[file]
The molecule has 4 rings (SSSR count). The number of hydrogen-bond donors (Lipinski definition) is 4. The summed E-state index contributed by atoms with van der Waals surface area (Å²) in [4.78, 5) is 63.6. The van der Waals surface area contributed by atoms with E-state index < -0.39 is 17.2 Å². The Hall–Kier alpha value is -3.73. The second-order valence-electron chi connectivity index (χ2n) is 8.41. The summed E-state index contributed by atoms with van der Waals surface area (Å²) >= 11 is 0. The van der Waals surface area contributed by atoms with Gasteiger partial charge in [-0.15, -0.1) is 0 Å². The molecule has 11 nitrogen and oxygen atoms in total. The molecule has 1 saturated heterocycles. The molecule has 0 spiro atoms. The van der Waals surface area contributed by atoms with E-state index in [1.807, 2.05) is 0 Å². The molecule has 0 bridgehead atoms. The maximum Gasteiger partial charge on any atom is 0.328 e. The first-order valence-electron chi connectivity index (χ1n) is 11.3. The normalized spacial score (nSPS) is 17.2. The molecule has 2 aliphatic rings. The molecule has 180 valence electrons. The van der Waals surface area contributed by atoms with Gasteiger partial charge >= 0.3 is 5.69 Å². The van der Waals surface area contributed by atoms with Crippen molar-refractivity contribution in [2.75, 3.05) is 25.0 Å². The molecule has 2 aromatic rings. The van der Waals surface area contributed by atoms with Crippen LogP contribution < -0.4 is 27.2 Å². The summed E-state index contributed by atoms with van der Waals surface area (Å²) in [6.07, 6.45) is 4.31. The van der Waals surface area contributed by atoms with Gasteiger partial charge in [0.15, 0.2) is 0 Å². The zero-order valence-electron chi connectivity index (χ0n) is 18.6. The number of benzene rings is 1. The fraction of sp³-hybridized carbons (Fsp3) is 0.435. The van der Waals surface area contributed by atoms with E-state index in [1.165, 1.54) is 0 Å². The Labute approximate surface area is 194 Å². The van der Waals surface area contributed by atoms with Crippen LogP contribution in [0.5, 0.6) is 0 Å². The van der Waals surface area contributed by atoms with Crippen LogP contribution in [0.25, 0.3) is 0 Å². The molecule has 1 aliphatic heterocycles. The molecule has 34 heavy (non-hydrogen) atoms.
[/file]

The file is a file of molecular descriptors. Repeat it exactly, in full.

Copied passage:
The molecule has 4 rings (SSSR count). The number of hydrogen-bond donors (Lipinski definition) is 4. The summed E-state index contributed by atoms with van der Waals surface area (Å²) in [4.78, 5) is 63.6. The van der Waals surface area contributed by atoms with E-state index < -0.39 is 17.2 Å². The Hall–Kier alpha value is -3.73. The second-order valence-electron chi connectivity index (χ2n) is 8.41. The summed E-state index contributed by atoms with van der Waals surface area (Å²) >= 11 is 0. The van der Waals surface area contributed by atoms with Gasteiger partial charge in [-0.15, -0.1) is 0 Å². The molecule has 11 nitrogen and oxygen atoms in total. The molecule has 1 saturated heterocycles. The molecule has 0 spiro atoms. The van der Waals surface area contributed by atoms with E-state index in [1.807, 2.05) is 0 Å². The molecule has 0 bridgehead atoms. The maximum Gasteiger partial charge on any atom is 0.328 e. The first-order valence-electron chi connectivity index (χ1n) is 11.3. The normalized spacial score (nSPS) is 17.2. The molecule has 2 aliphatic rings. The molecule has 180 valence electrons. The van der Waals surface area contributed by atoms with Gasteiger partial charge >= 0.3 is 5.69 Å². The van der Waals surface area contributed by atoms with Crippen molar-refractivity contribution in [2.75, 3.05) is 25.0 Å². The molecule has 2 aromatic rings. The van der Waals surface area contributed by atoms with Crippen LogP contribution < -0.4 is 27.2 Å². The summed E-state index contributed by atoms with van der Waals surface area (Å²) in [6.07, 6.45) is 4.31. The van der Waals surface area contributed by atoms with Gasteiger partial charge in [0.15, 0.2) is 0 Å². The zero-order valence-electron chi connectivity index (χ0n) is 18.6. The number of benzene rings is 1. The fraction of sp³-hybridized carbons (Fsp3) is 0.435. The van der Waals surface area contributed by atoms with E-state index in [1.165, 1.54) is 0 Å². The Labute approximate surface area is 194 Å². The van der Waals surface area contributed by atoms with Crippen LogP contribution in [0.5, 0.6) is 0 Å². The van der Waals surface area contributed by atoms with Crippen LogP contribution in [0.25, 0.3) is 0 Å². The molecule has 1 aliphatic heterocycles. The molecule has 34 heavy (non-hydrogen) atoms.